3, the 3G only mobile operator, has reached the milestone of one million mobile broadband customers in Europe. This shows demand is strong for mobile broadband in all 3’s territories, including the UK, Ireland, Italy, Sweden, Denmark and Austria.
Christian Salbaing, Managing Director European Telecoms at Hutchison Whampoa, said, “This milestone shows people everywhere want to access our mobile broadband services. Since we launched our offers late last year we have seen phenomenal growth from customers who are using it to both supplement and replace their fixed line broadband. For many customers, it is their first personal broadband connection.”
However, due to the high wholesale data roaming costs charged between mobile operators in Europe, it remains very expensive for consumers to use mobile broadband while travelling abroad and roaming onto other (non-3) networks.
“Mobile broadband’s greatest strength is its mobility, yet consumers are rightly fearful of the excessive charges faced when they roam off our networks. Some networks are charging the equivalent of €12 to watch a three minute YouTube clip or up to €180 to download an hour of television, this could inflict serious harm on a growing market,” said Salbaing.
“Typical retail roaming prices are literally hundreds of times what customers expect to pay domestically. A European consumer might pay around one Euro cent per megabyte at home, yet pay a premium of 360-times that simply to cross a border.”
European regulators are currently deciding on what action, if any, they will take to reduce international wholesale data roaming rates, which means that using mobile broadband abroad will remain expensive and at risk of “bill shock”.
Salbaing adds, “The EC has an opportunity to bring the same clarity and value to data roaming as it did so successfully with voice last year. The difference between domestic and roaming data rates is far greater than with voice, only wholesale action can put an end to charges that are sometimes hundreds of times greater than our customers pay at home. A million connections in a matter of months from a comparatively small business makes it abundantly clear that mobile broadband is already a mass market proposition.”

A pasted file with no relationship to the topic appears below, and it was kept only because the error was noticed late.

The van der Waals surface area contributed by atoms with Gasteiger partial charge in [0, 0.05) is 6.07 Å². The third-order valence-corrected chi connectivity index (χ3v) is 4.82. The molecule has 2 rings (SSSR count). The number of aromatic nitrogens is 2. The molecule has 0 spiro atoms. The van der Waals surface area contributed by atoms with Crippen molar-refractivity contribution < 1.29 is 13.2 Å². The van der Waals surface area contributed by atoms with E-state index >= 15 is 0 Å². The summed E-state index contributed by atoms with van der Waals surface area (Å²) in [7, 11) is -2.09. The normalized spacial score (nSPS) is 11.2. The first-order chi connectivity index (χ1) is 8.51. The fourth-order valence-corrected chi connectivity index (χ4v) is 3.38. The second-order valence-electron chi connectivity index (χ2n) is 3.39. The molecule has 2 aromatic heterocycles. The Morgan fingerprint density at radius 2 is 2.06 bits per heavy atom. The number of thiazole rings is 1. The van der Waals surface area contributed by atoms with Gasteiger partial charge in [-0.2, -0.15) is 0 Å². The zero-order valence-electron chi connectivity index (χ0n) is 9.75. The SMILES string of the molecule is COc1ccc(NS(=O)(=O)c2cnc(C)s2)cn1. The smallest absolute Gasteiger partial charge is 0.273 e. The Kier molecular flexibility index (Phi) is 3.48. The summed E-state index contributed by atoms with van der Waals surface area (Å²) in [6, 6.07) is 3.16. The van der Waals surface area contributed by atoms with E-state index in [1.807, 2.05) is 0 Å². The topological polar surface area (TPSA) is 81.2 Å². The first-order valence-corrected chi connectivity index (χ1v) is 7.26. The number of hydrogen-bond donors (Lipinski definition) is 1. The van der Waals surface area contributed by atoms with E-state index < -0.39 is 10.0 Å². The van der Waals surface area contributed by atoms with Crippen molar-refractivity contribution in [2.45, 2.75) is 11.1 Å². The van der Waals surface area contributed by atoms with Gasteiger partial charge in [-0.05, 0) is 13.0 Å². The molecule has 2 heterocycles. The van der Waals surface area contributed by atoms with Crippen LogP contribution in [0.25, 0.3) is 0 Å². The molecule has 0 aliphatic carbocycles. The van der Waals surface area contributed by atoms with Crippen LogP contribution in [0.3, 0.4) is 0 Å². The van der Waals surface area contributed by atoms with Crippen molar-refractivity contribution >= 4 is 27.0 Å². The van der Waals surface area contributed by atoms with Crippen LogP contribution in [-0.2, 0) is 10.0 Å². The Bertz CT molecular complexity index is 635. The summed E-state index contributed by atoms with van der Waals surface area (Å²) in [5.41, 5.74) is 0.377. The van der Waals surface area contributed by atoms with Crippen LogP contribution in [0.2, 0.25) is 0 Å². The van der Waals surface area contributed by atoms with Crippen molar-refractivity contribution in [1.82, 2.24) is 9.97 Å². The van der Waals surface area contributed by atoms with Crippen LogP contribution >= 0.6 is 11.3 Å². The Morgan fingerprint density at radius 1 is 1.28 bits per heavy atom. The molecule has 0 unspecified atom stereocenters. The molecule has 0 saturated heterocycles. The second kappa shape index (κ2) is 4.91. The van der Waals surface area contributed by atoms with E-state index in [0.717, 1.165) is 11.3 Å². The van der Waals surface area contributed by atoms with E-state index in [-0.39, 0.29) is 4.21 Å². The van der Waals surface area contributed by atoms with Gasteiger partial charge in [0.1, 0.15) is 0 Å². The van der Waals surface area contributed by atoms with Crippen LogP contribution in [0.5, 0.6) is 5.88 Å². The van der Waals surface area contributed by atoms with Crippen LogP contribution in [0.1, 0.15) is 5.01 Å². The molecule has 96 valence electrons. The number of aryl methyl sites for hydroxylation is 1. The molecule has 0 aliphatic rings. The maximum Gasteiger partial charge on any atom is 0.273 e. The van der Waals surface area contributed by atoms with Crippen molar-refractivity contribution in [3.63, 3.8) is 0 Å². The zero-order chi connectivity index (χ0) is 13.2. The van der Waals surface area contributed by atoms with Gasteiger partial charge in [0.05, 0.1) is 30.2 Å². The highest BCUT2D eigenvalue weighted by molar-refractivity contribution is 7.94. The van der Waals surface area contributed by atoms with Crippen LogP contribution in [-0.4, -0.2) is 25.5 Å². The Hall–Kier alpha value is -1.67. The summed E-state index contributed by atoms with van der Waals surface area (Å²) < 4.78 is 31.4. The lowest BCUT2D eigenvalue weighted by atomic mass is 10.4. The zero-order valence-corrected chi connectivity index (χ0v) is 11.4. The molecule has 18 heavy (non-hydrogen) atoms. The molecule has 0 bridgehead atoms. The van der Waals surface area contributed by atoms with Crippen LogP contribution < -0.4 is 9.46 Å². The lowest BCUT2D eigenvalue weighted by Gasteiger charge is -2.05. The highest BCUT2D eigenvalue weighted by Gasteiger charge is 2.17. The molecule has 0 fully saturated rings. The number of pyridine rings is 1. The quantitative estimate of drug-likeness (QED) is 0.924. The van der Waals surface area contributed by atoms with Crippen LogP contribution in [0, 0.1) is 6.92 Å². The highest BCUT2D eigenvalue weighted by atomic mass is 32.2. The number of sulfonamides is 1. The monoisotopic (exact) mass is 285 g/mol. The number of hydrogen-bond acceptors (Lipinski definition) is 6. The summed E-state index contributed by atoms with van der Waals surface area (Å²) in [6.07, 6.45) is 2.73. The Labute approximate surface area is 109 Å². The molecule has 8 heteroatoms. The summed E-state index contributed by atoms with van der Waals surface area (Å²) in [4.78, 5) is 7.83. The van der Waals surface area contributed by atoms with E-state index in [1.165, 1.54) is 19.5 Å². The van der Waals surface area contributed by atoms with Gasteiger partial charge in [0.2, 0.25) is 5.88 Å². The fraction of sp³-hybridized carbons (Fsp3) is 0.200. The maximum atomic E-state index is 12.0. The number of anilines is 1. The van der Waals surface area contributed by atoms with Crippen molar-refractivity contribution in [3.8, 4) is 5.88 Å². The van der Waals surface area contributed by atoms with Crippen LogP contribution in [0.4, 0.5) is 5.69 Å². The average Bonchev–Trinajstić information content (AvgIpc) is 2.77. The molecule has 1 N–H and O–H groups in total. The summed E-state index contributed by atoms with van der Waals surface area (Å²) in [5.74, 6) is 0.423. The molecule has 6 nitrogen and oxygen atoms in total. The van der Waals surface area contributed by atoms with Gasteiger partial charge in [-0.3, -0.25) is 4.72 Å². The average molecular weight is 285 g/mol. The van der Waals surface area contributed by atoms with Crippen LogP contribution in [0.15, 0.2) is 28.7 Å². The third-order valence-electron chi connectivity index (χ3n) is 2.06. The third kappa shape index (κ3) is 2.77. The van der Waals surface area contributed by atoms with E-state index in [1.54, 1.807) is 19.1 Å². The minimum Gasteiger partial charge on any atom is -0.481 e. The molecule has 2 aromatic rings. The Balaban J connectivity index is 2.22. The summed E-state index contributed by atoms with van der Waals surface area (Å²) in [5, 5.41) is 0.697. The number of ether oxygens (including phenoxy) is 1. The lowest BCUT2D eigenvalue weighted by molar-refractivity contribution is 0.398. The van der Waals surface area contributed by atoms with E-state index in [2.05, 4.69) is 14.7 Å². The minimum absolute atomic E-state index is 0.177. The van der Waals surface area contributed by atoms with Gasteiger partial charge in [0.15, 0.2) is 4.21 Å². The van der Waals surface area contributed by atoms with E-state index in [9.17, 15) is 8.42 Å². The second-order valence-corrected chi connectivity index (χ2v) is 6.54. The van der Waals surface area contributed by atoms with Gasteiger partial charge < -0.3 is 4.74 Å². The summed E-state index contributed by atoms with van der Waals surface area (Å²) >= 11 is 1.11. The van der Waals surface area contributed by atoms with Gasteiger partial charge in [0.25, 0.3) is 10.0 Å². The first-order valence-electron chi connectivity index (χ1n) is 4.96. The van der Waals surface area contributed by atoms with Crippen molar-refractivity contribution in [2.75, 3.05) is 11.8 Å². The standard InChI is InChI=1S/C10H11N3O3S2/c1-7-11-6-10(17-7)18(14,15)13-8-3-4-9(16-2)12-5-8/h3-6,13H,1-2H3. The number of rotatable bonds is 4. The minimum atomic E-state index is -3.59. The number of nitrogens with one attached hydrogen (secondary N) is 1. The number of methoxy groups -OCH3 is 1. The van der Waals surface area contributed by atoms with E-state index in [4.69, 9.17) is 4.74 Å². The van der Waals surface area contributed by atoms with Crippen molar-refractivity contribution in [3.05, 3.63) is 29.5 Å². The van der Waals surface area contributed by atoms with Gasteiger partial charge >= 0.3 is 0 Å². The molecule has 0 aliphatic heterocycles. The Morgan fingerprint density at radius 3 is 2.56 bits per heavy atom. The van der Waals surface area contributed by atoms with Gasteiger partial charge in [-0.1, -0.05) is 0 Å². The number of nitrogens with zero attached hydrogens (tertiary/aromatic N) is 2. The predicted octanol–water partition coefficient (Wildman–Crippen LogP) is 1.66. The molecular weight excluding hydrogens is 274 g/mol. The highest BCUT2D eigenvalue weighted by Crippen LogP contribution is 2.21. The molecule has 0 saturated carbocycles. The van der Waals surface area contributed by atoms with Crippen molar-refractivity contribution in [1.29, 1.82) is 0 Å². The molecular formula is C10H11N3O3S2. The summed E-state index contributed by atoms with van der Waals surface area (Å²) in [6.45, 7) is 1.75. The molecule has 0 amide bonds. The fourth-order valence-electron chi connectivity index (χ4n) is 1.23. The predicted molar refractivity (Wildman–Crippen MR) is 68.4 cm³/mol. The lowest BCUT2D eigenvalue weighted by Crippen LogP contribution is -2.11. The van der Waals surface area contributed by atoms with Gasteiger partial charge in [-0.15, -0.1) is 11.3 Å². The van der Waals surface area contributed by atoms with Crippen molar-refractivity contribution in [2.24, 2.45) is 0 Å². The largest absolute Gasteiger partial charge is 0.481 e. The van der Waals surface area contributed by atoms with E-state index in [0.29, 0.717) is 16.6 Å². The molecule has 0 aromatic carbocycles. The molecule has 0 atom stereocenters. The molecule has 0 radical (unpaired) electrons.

3’s European networks offer ‘3 Like Home’ tariffs allowing customers to roam using their domestic price plans while on 3’s sister networks abroad. This means 3 customers pay as little as a fraction of a Euro cent to access the internet abroad. (Elsewhere 3 charges around £3 (€3.79) per megabyte to its customers, based primarily on the wholesale rate charged.)
Removing these international roaming costs has increased data roaming volumes between 3 networks by 2500% over twelve months and 96% of 3’s data roaming is now between 3 networks. European citizens clearly want to use mobile internet when they travel within Europe, but most can only afford to do so within their own country.
3 has demonstrated its commitment to bringing down the price of roaming across the EU by offering Europe’s mobile networks a reciprocal wholesale rate of just 25c per megabyte, [compared to the current average of nearly €4].. This offers even greater scope for compelling retail rates than the European Commission’s suggested wholesale level of 35c. Just five networks have agreed to take up the offer – suggesting a clear need for intervention.